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Breaking it down…fractions of Whey Protein

Whey protein is a dairy protein, derived from milk as part of the cheese making process. Milk is approximately 80% casein and 20% whey protein. Casein is a slow-release protein, so for fast recovery after exercise whey protein is preferred. As a comparison we use whey protein concentrate and whey protein isolate in SiS Whey Protein for fast release protein, and we use milk protein isolate in our Overnight Protein shake to provide a source of slowly released protein as you sleep.

Whey protein has a complete amino acid profile, meaning that it contains all twenty amino acids, including the essential amino acids that your body must ingest and cannot make itself. Amino acids are the building blocks for all of your bodies’ structures such as muscle, bone and tendon, and other key elements such as enzymes and hormones.

Whey protein is naturally high in the branched chain amino acids leucine, isoleucine and valine. BCAAs make up approximately 35% of your lean muscle mass, so play a key role in the growth and maintenance of muscle protein. It is also the most readily broken down for energy when there is low carbohydrate availability either during fasted training or during high volumes of endurance training.

Whey protein concentrate is naturally sweeter as more of the lactose (milk sugar) is left behind. Whey protein isolate is lower in carbohydrate and fat, but it is more bitter. By the time you get down to individual amino acids the taste is very bitter. As the fractions of protein get smaller, the cost also increases significantly.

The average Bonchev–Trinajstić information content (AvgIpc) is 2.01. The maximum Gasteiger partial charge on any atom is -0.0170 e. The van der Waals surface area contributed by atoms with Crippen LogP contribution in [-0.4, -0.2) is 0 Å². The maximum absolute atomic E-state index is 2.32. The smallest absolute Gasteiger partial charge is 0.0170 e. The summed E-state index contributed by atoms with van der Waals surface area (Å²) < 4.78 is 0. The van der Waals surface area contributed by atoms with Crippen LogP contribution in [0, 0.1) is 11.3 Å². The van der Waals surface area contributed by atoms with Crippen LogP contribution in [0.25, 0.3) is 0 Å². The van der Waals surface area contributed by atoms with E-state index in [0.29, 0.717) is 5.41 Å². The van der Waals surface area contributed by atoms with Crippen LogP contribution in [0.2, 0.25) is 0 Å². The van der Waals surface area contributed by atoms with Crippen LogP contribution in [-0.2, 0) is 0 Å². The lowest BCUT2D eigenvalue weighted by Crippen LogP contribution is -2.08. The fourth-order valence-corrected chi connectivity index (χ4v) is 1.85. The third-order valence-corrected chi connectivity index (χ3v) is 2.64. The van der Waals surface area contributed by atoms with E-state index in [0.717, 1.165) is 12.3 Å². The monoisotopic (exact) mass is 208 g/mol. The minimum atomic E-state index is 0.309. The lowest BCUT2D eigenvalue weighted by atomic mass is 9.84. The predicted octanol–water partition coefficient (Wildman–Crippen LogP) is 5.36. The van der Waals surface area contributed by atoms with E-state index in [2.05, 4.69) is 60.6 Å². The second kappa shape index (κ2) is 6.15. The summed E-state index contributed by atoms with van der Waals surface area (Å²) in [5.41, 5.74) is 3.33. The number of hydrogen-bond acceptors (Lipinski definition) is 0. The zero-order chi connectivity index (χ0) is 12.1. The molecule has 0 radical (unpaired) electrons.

Maintaining a positive protein balance is very important to ensuring full recovery from training and supporting adaptations. After training the body can end up in a catabolic state, meaning that it will be breaking down more protein that it is making. An effect of exercise is that the pathways which make new muscle protein become inhibited. By feeding protein around training you can prevent this from happening by creating a positive protein balance and increasing the levels of leucine available to cells to overcome this post-exercise inhibition.

The inhibition of muscle protein synthesis can be overcome when significant amounts of leucine are fed, i.e. at least 2-3g. Leucine switches on the mTOR response within existing muscle cells to produce more new muscle protein. mTOR is the messenger RNA (mRNA) for new muscle protein. RNA looks like half of a DNA structure, and dietary protein is needed as a source of bases to match the bases of the mRNA to make a new protein.

In summary, the ideal protein product should contain around 20-25g of protein, with at least 2g of leucine included. What fraction of protein you choose to get this from is up to you, based on taste, price and preference. Also consider whether you need to replenish carbohydrate or not if you have done a long endurance or high intensity session.

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